Circling Cities: Lucrative pipeline of ring road projects on offer

Lucrative pipeline of ring road projects on offer

In recent years, ring road construction has picked up pace with the launch and commissioning of several big-ticket projects across the country. Among various achievements was the commissioning of Phase I of the Varanasi Ring Road in Uttar Pradesh that entailed an investment of Rs 7.59 billion. Other key ring road projects commissioned in the past five years include the 10.9 km Phase I of the Agra Inner Ring Road worth Rs 3.3 billion (Uttar Pradesh) and the 29.65 km Phase I of the Chennai Outer Ring Road (ORR) worth Rs 10.81 billion (Tamil Nadu).

The launch of Bharatmala has lent an impetus to ring road development in the country. It envisages the construction of 28 ring roads in the cities of Pune, Bengaluru, Sambalpur, Madurai, Indore, Dhule, Raipur, Shivpuri, Delhi, Bhubaneswar, Gurugram, Surat, Patna, Lucknow, Varanasi, Vijayawada, Chitradurga, Amaravati, Sagar, Solapur, Jaipur, Belgaum, Nagpur, Agra, Kota, Dhanbad, Udaipur and Ranchi.

Ongoing projects

India Infrastructure Research identified 16 key ongoing ring road projects, which together span around 556 km, and entail a total investment of Rs 178 billion.

Engineering, procurement and construction (EPC) has emerged as the preferred mode of construction for ring roads, with 12 of the projects under consideration being implemented through it. Of the other four projects, three are being implemented through public-private partnerships (PPPs) while one is being executed through the hybrid annuity model (HAM).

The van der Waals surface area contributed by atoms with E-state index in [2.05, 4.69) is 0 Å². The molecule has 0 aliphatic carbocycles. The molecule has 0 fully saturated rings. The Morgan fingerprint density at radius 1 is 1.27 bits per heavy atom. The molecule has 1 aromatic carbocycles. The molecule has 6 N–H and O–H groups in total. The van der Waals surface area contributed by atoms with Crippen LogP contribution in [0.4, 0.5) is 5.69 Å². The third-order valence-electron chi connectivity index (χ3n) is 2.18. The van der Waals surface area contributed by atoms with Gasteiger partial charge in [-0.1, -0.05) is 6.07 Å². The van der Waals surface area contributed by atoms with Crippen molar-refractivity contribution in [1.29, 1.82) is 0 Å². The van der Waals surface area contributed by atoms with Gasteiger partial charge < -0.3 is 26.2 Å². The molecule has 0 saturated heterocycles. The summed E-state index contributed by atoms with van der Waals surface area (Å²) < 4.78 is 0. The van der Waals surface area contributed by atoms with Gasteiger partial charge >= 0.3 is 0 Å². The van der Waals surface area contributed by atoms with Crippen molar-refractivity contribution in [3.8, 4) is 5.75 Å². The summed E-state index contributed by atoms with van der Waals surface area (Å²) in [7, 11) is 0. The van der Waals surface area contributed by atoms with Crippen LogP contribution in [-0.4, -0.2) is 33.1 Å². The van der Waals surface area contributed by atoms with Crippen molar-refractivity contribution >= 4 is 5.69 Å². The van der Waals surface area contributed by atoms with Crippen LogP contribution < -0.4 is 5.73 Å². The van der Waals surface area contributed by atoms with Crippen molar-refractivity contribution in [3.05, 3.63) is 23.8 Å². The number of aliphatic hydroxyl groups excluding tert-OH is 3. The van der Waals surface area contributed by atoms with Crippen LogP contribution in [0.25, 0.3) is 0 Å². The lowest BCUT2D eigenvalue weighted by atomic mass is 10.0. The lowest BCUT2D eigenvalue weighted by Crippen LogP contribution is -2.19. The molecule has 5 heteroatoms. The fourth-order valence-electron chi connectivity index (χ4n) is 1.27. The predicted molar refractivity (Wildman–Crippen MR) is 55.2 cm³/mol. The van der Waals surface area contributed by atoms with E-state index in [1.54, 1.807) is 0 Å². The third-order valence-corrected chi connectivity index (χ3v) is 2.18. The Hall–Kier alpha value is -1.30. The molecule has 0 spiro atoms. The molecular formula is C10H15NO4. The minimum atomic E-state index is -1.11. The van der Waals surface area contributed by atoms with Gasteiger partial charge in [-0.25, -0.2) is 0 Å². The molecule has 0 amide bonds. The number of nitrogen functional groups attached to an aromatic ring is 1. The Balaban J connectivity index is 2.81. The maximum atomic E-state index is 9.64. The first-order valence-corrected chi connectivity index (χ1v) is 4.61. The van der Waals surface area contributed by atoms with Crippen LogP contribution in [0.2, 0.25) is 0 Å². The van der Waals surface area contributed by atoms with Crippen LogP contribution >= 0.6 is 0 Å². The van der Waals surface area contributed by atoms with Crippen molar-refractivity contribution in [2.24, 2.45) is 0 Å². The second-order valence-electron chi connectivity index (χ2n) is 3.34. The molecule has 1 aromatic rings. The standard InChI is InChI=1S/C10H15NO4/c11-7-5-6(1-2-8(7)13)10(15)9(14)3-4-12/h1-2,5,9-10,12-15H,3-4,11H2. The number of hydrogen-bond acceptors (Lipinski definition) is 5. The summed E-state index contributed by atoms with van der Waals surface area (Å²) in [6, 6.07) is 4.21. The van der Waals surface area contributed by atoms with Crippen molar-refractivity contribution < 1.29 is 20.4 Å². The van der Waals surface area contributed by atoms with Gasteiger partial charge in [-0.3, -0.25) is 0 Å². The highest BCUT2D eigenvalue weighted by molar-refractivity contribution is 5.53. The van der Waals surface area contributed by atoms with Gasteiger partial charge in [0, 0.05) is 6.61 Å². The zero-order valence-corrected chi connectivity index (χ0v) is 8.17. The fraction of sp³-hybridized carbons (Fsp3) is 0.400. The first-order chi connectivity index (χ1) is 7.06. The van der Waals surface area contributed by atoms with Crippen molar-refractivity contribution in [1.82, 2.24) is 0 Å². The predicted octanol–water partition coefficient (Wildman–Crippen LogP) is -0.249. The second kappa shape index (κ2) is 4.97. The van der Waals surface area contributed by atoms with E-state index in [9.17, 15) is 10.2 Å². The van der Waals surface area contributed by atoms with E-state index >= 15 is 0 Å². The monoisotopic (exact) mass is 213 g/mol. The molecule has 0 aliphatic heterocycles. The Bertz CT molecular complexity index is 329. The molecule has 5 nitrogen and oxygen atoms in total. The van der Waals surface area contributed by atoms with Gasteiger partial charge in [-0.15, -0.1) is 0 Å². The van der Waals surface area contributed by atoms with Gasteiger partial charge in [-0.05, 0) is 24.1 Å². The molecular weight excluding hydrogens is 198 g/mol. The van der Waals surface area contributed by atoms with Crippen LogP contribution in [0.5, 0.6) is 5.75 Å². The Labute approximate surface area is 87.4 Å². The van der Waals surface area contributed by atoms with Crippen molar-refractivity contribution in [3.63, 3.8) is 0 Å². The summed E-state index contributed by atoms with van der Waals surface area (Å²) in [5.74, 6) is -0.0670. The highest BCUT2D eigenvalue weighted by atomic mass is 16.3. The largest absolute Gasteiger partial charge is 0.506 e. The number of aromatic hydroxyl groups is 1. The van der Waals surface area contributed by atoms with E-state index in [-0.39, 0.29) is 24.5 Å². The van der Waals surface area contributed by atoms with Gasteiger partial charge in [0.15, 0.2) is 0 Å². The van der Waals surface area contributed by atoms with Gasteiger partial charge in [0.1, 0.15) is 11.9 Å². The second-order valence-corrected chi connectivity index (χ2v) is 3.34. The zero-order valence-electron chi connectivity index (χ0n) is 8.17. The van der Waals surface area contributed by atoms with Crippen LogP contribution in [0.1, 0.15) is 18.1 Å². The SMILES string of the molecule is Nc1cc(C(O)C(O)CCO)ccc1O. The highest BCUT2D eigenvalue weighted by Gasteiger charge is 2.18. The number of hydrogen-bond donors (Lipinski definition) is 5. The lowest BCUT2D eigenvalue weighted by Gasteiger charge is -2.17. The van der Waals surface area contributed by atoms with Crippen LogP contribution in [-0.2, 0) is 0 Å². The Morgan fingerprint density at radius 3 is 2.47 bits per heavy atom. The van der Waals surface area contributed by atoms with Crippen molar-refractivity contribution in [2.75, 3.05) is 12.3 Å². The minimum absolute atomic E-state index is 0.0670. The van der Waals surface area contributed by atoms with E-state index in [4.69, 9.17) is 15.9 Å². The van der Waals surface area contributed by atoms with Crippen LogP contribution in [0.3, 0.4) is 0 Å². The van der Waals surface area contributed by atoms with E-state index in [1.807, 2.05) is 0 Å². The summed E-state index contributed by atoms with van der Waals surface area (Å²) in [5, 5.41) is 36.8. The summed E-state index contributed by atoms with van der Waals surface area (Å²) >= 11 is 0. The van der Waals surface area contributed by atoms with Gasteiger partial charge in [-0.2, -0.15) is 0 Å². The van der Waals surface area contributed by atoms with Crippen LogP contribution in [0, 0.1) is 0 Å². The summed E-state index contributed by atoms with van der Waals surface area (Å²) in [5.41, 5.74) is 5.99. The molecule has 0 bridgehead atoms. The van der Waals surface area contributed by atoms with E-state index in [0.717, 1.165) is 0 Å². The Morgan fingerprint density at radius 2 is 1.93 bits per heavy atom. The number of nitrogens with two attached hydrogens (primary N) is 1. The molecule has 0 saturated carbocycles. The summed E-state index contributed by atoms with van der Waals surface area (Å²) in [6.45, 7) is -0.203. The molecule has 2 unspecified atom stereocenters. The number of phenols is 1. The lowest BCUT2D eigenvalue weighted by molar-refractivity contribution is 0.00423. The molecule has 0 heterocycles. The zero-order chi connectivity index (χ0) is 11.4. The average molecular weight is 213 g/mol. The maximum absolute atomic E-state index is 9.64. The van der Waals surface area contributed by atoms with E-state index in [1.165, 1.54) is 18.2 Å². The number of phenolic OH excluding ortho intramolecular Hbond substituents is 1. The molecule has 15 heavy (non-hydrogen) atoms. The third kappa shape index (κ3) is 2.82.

Among the states, Uttar Pradesh is the front runner with six ongoing ring road projects, followed by Maharashtra with three. In terms of length too, Uttar Pradesh leads with 188 km of ring roads under execution. It is followed by Rajasthan with 122 km and Jammu & Kashmir with 100 km. In addition, Uttar Pradesh makes up around 45 per cent of the total investment being mobilised in ring roads, followed by Jammu & Kashmir with 22 per cent and Rajasthan with 12 per cent.

Some of the key ongoing ring road projects are the 105 km Lucknow Ring Road worth Rs 55 billion, the 74.62 km Package I of the Jodhpur Ring Road worth Rs 13 billion, the 58.25 km Jammu Ring Road worth Rs 20.24 billion, the 47 km Jaipur Ring Road worth Rs 8.1 billion and the 42.1 km Srinagar Ring Road worth Rs 18.6 billion.

Upcoming projects

According to India Infrastructure Research, there are 24 key ring road projects in the planned/ approved/announced stages. Spanning around 2,001 km, these are expected to entail an investment of over Rs 900 billion.

While the mode of implementation for eight projects is not known, 10 projects are planned to be executed through the EPC mode, five through PPPs and one through HAM. These projects offer an investment opportunity of around Rs 527 billion for contractors and Rs 162 billion for developers. State-wise, the maximum ring road network length of 536 km is expected to be developed in Telangana. It is followed by 259 km in Tamil Nadu and 217 km in Maharashtra. Of the total investment planned/proposed for construction of ring roads, 27 per cent will be contributed by the Maharashtra government, followed by Tamil Nadu (18 per cent) and Karnataka (16 per cent).

Of the 24 upcoming projects, the 363 km Hyderabad Regional Ring Road (RRR) is the longest. The Rs 55 billion project was granted in-principle approval by the central government in December 2018. Other noteworthy projects include the 285 km Satellite Tolled Ring Road (STRR) in Bengaluru (Rs 150 billion), the 132 km Warangal ORR (Rs 14.46 billion), the 129 km Pune Ring Road (Rs 238.28 billion) and the 123.01 km Chennai Peripheral Ring Road (PRR) (Rs 133.65 billion).

The way forward

Given the lucrative pipeline of ring road projects on offer, the outlook for the segment seems bullish. However, as is the case with other road projects, issues such as land acquisition and funding need to be addressed in a timely manner. Further, as many of the upcoming ring road projects are being undertaken by state-level authorities, it is imperative that the necessary steps are taken to attract greater levels of private participation in them.

Liya Rashid